Clean start for Skara Brae
7 September 2007
Historic Scotland conservators successfully remove graffiti from World Heritage Site.
Many were shocked to learn of the vandalism of one of Europe’s most important prehistoric sites. On 14 August 2007, Historic Scotland staff were saddened to discover that stone furniture within House 1 at Skara Brae had been defaced by graffiti messages. Now, just three weeks on, Historic Scotland conservators have successfully removed any traces of the defacement, returning this hugely significant site back to normal, with no long-term damage.
Stephen Gordon, Senior Conservator at Historic Scotland said: 'Our conservation team were on site moments after the incident occurred and from then on began working hard researching into the best possible solutions to remove the marker pen without damaging the stone. After extensive trials, we achieved the right formula and we are delighted to say it has been remarkably successful.’
Initial examinations and photography of the graffiti confirmed that the medium used on the stone was likely to be permanent marker. With this knowledge in mind, extensive testing was carried out off-site at the Historic Scotland Conservation Centre in Edinburgh to find the best possible method of removal. A selection of solvents were trialled, starting with water and progressing through to a solvent that worked. Once the correct solvent was found, it was mixed with a paper pulp to form a poultice. On arrival at House 1 this week, the team applied two poultices which were left for a time on the graffiti. This removed much of the marker, but two further poultices with a different combination of solvents were then added to remove any remaining residue. The areas were then liberally flushed with water to remove any chemical residue.
Mary Dunnett, Historic Scotland Monument Manager at Skara Brae said: ‘After discovering the graffiti, we feared there may be permanent damage to this precious 5,000 year old stone, but thanks to our dedicated team of conservators, House 1 is back to its former magnificent state. Visitors and the local community have been very supportive during the past few weeks since the incident occurred and we are thankful for their cooperation’.
The Neolithic village of Skara Brae dates back 5,000 years and appears to have been occupied for around 600 years between about 3100 BC and 2500 BC. The structures of the semi-subterranean village survive in impressive condition, as does the furniture in the village houses. Nowhere else in Europe is there such rich evidence of how our remote ancestors actually lived. The profound importance of this remarkable site was given official recognition in 1999 when it was inscribed upon the World Heritage List as part of the Heart of Neolithic Orkney World Heritage Site.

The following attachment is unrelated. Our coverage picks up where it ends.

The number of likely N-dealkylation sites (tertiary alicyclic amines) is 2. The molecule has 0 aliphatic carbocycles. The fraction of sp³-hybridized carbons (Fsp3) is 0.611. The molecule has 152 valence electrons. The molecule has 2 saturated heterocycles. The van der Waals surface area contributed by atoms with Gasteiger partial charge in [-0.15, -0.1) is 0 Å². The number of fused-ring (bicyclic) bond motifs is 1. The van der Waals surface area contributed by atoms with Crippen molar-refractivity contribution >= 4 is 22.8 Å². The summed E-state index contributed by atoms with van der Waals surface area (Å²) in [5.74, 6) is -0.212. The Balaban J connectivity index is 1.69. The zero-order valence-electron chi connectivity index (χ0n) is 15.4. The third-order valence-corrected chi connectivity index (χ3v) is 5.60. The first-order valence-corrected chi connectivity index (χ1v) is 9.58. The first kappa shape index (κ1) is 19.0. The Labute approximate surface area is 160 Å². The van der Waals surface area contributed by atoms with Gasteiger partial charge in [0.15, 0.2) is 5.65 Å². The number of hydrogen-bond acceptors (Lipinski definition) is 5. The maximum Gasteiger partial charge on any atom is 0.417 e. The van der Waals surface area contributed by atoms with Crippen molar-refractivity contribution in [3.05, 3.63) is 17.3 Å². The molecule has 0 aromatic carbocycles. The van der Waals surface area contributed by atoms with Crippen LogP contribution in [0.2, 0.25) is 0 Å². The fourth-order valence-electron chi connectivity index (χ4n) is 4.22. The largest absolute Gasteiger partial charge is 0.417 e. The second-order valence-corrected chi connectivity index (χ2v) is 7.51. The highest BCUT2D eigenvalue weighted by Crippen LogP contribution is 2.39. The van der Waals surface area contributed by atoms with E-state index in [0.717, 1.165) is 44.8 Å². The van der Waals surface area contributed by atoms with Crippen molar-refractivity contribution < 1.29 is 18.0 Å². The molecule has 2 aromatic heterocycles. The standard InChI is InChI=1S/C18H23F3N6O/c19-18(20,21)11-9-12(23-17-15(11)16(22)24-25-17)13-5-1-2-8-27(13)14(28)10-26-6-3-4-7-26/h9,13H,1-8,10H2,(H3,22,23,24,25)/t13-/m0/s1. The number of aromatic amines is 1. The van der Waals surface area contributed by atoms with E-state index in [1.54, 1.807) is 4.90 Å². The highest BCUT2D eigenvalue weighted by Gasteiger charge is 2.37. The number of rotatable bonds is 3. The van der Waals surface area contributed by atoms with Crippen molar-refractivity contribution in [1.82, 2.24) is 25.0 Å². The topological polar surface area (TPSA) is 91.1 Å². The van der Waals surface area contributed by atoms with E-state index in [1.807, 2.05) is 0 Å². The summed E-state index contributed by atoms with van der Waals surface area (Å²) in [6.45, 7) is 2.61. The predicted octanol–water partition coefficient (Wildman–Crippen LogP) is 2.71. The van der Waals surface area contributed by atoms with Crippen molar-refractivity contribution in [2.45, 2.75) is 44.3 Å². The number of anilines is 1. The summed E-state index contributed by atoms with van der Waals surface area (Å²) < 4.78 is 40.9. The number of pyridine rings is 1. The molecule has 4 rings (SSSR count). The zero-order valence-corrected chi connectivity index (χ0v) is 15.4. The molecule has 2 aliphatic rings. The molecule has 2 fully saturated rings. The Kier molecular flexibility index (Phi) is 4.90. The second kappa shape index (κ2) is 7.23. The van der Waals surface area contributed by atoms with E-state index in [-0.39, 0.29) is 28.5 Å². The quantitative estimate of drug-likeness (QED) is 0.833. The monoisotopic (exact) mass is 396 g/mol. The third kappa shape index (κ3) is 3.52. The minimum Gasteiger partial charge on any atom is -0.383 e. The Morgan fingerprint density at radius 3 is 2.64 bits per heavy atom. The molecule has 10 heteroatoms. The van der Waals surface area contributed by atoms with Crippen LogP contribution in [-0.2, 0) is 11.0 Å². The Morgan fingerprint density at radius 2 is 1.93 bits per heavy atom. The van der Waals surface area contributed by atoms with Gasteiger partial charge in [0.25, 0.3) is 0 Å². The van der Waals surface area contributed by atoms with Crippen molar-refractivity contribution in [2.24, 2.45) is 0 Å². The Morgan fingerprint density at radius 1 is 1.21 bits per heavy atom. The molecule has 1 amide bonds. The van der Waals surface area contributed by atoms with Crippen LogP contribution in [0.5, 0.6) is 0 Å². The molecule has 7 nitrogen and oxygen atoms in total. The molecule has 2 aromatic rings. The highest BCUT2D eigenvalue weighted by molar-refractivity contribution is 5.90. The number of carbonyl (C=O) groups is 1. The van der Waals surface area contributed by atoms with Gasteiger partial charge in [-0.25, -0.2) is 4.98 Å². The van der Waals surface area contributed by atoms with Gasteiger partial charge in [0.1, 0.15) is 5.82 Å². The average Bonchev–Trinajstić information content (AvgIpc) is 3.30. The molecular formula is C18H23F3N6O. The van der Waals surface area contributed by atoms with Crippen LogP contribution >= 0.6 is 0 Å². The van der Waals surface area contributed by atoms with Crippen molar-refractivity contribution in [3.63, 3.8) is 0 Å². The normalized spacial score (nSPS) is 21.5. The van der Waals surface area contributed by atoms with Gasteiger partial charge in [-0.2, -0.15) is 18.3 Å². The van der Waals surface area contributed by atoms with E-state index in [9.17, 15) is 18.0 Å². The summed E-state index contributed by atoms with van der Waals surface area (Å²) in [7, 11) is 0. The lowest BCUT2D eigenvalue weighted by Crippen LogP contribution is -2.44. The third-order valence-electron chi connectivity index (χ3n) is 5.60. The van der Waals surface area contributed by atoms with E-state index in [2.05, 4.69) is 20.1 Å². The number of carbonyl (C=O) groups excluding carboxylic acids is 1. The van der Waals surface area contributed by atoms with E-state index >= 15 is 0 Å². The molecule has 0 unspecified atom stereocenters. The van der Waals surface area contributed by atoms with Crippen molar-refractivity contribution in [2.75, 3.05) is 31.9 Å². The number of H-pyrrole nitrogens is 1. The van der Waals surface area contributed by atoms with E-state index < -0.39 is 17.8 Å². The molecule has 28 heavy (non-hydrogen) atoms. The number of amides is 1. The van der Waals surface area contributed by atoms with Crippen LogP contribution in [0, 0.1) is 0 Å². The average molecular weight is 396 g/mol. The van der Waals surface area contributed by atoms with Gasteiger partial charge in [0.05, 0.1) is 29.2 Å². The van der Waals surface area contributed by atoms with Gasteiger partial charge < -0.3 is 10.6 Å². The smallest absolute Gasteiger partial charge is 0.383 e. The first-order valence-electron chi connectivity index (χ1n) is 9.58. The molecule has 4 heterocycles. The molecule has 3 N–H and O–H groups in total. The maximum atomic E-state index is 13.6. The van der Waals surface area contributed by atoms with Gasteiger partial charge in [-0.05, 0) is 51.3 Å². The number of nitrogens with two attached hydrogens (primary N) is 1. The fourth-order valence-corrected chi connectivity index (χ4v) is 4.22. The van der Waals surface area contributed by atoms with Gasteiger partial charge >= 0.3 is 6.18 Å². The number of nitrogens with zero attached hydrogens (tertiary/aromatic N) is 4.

Notes for editors
Skara Brae is on the B9056, 19 miles north west of Kirkwall. Telephone 01856 841815. Summer tickets (1 April - 30 Sept) are adults £6.50 concessions £5.00 and children £3.25 and also give admission to Skaill House.
When a wild storm on Orkney in 1850 exposed the ruins of ancient dwellings, Skara Brae, the best preserved prehistoric village in northern Europe, was discovered.
The excavated farming settlement dates back 5000 years. Within the stone walls of the dwellings – separated by passages – are stone beds, dressers, seats and boxes for provisions, recesses for personal possessions, and a hearth where dried heather, bracken or seaweed was burned.
A replica house has been created next to the site and many original artefacts found at Skara Brae (part of the Heart of Neolithic Orkney World Heritage Site) are displayed in the visitor centre, which has a café.
Excavations were conducted at Skara Brae from 1928 to 1930 by Gordon Childe, one of the most respected archaeologists of his day.
Further work took place in the 1970s when advances in techniques allowed a much more sophisticated understanding of artefacts and organic samples.
Pieces of haematite not found on Mainland suggest the people were involved with trading. Ornately carved stones of no obvious practical use have been taken to imply ritual practices.
Historic Scotland has 345 outstanding historic properties and sites in its care. These include some of the leading tourism attractions in the country, including Edinburgh, Stirling, and Urquhart Castles, Fort George, Linlithgow Palace, the Border Abbeys, and Skara Brae. For further details visit www.historic-scotland.gov.uk/properties.
Historic Scotland’s mission is to safeguard Scotland’s historic environment and to promote its understanding and enjoyment.